There are several different types of letters that can be left with your estate planning documents. These letters are not intended to have any legal effect on how your property is distributed. Rather, they are used to communicate facts, information, thoughts or feelings that are not included in estate planning documents such as a will, trust or power of attorney.
Parents sometimes attach letters to their wills explaining the reasons for naming a particular person as guardian of minor children. A pet owner can leave a letter to his executor with instructions on how to care for pets and other animals that survive the deceased. A person with a lot of property may leave a letter of instruction to his executor about where certain estate property is located. Those who leave a legacy to their heirs often leave a letter with their estate planning documents explaining their vision for the legacy. For information on different types of estate plan letters and how to write them, see Estate Plan Letters.
Estate plan letters can be extremely helpful to your survivors in a variety of ways. These letters should be stored with your will, trust or other estate planning documents. Consult your lawyer about any estate plan letters you intend to leave your survivors. Your attorney can advise on how to address your concerns and avoid creating confusion in your estate plan.
One Parent’s Estate Plan Letter
Diane is a 60 year old widow with two children, Brian and Scott, from her first marriage, and a stepdaughter, Beth, from her second marriage. Diane has a very close relationship with her stepdaughter. They enjoy shopping and traveling together. Diane and her husband had shared custody of Beth throughout most of her childhood.
After Diane's husband died, she decided to make a will and living trust. It was extremely difficult for Diane to decide how to distribute her estate. While she wanted to leave her entire estate to her children, she was very conflicted about whether to leave an inheritance to her stepchild. Beth is an equity analyst and makes a six figure income. Beth’s biological mother is very wealthy. Beth’s mother and stepfather have been gifting money to Beth for many years. They also purchased a home for Beth and sent her on several lavish vacations. Diane believes Beth will receive a large inheritance from her biological mother.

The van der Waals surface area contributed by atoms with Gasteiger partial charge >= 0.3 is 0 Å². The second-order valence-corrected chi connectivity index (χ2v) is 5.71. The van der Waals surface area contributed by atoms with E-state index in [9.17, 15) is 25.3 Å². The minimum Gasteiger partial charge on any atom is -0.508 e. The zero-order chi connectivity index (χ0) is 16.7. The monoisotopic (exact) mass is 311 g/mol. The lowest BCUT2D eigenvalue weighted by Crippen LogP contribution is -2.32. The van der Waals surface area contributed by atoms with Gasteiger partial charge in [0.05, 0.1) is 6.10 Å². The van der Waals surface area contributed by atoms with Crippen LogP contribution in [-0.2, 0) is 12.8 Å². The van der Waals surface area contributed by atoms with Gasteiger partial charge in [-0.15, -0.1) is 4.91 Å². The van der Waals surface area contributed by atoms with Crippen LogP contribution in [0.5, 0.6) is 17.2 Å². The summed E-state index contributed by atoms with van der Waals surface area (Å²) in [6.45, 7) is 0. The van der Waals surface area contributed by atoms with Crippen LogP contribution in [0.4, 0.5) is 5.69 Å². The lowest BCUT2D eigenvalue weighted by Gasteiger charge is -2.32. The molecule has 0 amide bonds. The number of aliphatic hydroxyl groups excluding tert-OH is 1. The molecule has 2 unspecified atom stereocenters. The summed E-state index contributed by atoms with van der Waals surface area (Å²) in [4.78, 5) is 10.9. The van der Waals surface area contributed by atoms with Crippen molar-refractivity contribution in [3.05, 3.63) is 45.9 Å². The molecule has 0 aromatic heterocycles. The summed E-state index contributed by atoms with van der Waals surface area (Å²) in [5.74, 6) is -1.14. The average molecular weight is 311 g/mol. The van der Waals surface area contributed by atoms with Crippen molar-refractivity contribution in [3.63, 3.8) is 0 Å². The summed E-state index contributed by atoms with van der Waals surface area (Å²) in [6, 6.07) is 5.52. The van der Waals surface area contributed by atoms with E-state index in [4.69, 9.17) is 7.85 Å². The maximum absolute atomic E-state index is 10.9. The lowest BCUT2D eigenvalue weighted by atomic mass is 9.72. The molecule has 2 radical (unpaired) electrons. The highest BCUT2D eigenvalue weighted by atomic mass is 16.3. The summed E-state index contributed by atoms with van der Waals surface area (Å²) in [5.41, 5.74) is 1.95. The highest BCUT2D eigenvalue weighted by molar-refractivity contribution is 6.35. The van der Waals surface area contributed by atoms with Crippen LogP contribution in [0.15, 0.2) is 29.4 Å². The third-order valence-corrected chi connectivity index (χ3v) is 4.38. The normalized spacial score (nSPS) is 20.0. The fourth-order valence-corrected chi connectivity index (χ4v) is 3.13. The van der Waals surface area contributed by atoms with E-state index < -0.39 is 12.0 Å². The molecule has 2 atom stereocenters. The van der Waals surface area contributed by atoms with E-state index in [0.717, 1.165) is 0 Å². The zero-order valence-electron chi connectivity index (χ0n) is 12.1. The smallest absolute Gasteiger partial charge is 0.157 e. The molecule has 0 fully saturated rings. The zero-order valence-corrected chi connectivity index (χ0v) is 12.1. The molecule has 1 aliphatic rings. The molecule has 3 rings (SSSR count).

Diane’s two biological children are both teachers. Because they do not earn a lot of money, they both live frugally. They did not inherit any money or property when their father died. Even if they work hard and save for many years, it is unlikely Brian and Scott will ever have the financial security Beth already has. Diane owns a substantial life insurance policy. She also owns a nice home and has nearly half a million dollars in stocks, bonds, and other investments. By dividing her estate equally among her two biological children and leaving nothing to her stepchild, Diane feels she can provide her sons the financial security they may not have otherwise. However, she still has misgivings about not leaving an inheritance to Beth.
Diane shared her concerns about her estate plan with her lawyer. He explained that this type of dilemma is fairly common in stepfamilies or blended families. Diane learned it is not unusual for stepparents to favor their biological children over stepchildren when distributing property. She also learned that many parents decide to leave property to children in unequal shares based on factors such as the financial status of each child, the relationship between parent and child, prior gifts and loans, etc. Diane’s attorney suggested one of the best ways to address the inheritance issue with her stepdaughter is to leave a letter to her heirs with her estate planning documents.
Diane agreed writing a letter to her heirs was a good way to ensure Beth does not feel slighted when she learns the contents of Diane’s will and living trust. She decided to explain the reasons for not leaving an inheritance to Beth in a letter she will store with her estate planning documents. Diane also decided to follow the advice of her attorney and discuss her estate plan with Beth now, to avoid Beth having hurt feelings after Diane dies. One of her primary concerns is to ensure there is no animosity between Beth and her stepbrothers over the estate. By having an open discussion with Beth now, Diane hopes to avoid Beth feeling she was disinherited by her stepmother.
See Estate Planning and Make an Estate Plan for more information.